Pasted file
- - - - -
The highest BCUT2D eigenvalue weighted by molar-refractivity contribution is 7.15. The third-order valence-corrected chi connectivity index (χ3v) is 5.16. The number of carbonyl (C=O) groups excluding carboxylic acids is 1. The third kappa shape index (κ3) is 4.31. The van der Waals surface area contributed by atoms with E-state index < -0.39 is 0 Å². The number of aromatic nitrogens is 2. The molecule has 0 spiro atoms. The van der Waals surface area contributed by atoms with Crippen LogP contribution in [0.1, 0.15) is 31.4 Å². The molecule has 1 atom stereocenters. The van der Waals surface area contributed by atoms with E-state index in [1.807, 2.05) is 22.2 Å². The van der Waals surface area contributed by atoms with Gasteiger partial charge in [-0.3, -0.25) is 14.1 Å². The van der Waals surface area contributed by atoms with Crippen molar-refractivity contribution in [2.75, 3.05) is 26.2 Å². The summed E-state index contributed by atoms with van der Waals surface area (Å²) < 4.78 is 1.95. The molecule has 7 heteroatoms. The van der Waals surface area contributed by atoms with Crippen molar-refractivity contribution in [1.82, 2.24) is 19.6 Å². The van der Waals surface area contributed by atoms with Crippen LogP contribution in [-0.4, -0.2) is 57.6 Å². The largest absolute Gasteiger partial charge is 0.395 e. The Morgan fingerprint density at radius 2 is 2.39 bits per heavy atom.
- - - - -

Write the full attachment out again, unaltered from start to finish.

The highest BCUT2D eigenvalue weighted by molar-refractivity contribution is 7.15. The third-order valence-corrected chi connectivity index (χ3v) is 5.16. The number of carbonyl (C=O) groups excluding carboxylic acids is 1. The third kappa shape index (κ3) is 4.31. The van der Waals surface area contributed by atoms with E-state index < -0.39 is 0 Å². The number of aromatic nitrogens is 2. The molecule has 0 spiro atoms. The van der Waals surface area contributed by atoms with Crippen LogP contribution in [0.1, 0.15) is 31.4 Å². The molecule has 1 atom stereocenters. The van der Waals surface area contributed by atoms with E-state index in [1.807, 2.05) is 22.2 Å². The van der Waals surface area contributed by atoms with Gasteiger partial charge in [-0.3, -0.25) is 14.1 Å². The van der Waals surface area contributed by atoms with Crippen molar-refractivity contribution in [2.75, 3.05) is 26.2 Å². The summed E-state index contributed by atoms with van der Waals surface area (Å²) < 4.78 is 1.95. The molecule has 7 heteroatoms. The van der Waals surface area contributed by atoms with Crippen molar-refractivity contribution in [1.82, 2.24) is 19.6 Å². The van der Waals surface area contributed by atoms with Crippen LogP contribution in [-0.4, -0.2) is 57.6 Å². The largest absolute Gasteiger partial charge is 0.395 e. The Morgan fingerprint density at radius 2 is 2.39 bits per heavy atom.